Review: Tradition and Apocalypse - Word&Way

Review: Tradition and Apocalypse

TRADITION AND APOCALYPSE: An Essay on the Future of Christian Belief. By David Bentley Hart. Grand Rapids, MI: Baker Academic, 2022.

What does tradition have to do with apocalypse? One has to do with the past and the other with the future, or so one would think. But perhaps there’s more to it than that! Perhaps the key to answering this question is that what we think of as Tradition may be incorrect. It might be more obscure and problematic than we’ve been led to believe. As for apocalypse, well, we likely have misinterpreted it as well. I was drawn to the title of this book by David Bentley Hart—Tradition and Apocalypse—because I’m a historian who values the past but who also understands that we must not neglect the future, for that is we’re heading. So, what might apocalypse have to do with Tradition?

Robert D. Cornwall

David Bentley Hart’s book Tradition and Apocalypse is really focused on Tradition, especially the way in which John Henry Newman and Maurice Blondel wrote about the idea of the development of doctrine/tradition. He’s not convinced they got it right and he wants us to know why.

Hart is an intriguing person who is not afraid to state boldly his position on things whether it’s Tradition or salvation or politics. He’s a convert to Eastern Orthodoxy from Anglicanism. He’s a political liberal, who believes strongly in universal salvation (see his book That All Shall Be Saved: Heaven, Hell, and Universal Salvation, Yale University Press, 2019). When it comes to Orthodoxy, he opposes Neo-Palamism (a theological perspective that draws on the medieval Orthodox theologian Gregory Palamas) that he believes dominates Orthodoxy today, at least in North America. In this regard, he holds out Sergius Bulgakov as the most important modern Orthodox theologian, and Bulgakov also opposed Neo-Palamism. Although he is a convert himself, he’s deeply concerned about the inordinate influence of fundamentalist Protestant converts on modern Orthodoxy (there has been a steady stream of converts in recent decades).

Hart’s prose is lively yet dense. He pushes his arguments hard, often using words that require even an educated person to look them up in the dictionary. In other words, this is not an easy read, but worth the effort.

Hart opens the essay (that is what he calls this book) by declaring that “‘tradition’ in the theological sense, however lucid and cogent it might appear to the eyes of faith, is incorrigibly obscure and incoherent” (p. 1). This is true even with regard to the form that Christian theologians have embraced since John Henry Newman published his Essay on the Development of Christian Doctrine. He spends much of the first couple of chapters engaging with Newman and Maurice Blondel, whom he believes are the only persons who have contributed anything of value on this matter. Despite their efforts, he believes that they failed to lay out a cogent argument for doctrinal development. What he seeks is “a concept of tradition that can simultaneously assure us of an essential immutability in Christian confession while also offering us a credible apologia for all the transformations through which that confession has manifestly gone over the centuries” (p. 5). This is what Newman and Blondel attempted to do, but failed to accomplish this task, at least in Hart’s estimation.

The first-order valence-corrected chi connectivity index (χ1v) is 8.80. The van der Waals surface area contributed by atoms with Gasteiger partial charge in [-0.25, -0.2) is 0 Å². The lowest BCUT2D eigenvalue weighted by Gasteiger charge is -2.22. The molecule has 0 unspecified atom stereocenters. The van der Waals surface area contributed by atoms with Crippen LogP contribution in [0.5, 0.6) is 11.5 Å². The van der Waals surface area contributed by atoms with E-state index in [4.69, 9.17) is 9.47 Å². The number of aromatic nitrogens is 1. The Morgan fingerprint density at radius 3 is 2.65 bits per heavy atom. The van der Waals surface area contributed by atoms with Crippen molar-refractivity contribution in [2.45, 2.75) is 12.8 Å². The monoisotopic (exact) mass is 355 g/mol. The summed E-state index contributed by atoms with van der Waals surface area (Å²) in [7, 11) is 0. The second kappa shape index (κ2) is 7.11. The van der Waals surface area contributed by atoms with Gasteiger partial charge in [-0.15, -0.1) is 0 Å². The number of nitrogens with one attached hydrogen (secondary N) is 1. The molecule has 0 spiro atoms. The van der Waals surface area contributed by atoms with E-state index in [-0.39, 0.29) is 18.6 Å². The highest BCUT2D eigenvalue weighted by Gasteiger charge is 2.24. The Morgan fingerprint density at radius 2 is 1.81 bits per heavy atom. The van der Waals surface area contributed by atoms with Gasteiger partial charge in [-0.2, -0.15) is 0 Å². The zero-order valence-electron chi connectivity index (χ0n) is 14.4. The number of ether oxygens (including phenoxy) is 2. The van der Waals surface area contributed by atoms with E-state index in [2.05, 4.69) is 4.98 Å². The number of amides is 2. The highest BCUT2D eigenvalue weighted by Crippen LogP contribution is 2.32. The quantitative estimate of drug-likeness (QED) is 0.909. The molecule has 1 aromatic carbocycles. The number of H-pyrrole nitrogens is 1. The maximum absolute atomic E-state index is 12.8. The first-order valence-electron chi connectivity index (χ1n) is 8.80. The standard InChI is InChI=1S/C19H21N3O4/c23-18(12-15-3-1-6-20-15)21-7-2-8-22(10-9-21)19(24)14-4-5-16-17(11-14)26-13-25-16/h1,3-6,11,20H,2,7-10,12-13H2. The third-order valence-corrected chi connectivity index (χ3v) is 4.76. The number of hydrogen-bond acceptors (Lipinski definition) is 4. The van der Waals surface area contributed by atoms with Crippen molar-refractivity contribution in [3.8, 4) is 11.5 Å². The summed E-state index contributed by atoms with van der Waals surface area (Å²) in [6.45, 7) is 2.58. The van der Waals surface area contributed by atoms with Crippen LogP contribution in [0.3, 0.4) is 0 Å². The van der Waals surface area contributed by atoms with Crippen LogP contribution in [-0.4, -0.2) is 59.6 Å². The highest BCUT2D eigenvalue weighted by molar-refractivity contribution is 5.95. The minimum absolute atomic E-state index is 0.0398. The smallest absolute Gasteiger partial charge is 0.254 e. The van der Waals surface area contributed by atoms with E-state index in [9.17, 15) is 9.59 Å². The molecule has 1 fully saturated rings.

Tradition and Apocalypse is comprised of seven chapters, all of which explore the concept of Tradition. It’s only as Hart reaches the end of the book that he focuses on the relationship between Tradition and Apocalypse (chapters 6 and 7). I will admit I was expecting more on apocalypse than Hart offers, but it is the endpoint of the conversation (and he does devote over fifty pages of a relatively brief book to the topic). While apocalypse is the endgame, he starts the conversation by taking up the relationship between tradition and traditionalism. One thing that is clear is that Hart is not averse to Tradition, but he doesn’t believe that there is an intrinsic unity to Tradition. In other words, there are many traditions but not one Tradition. Thus, the recognition that though the basic foundation is unchangeable, it has taken on many forms.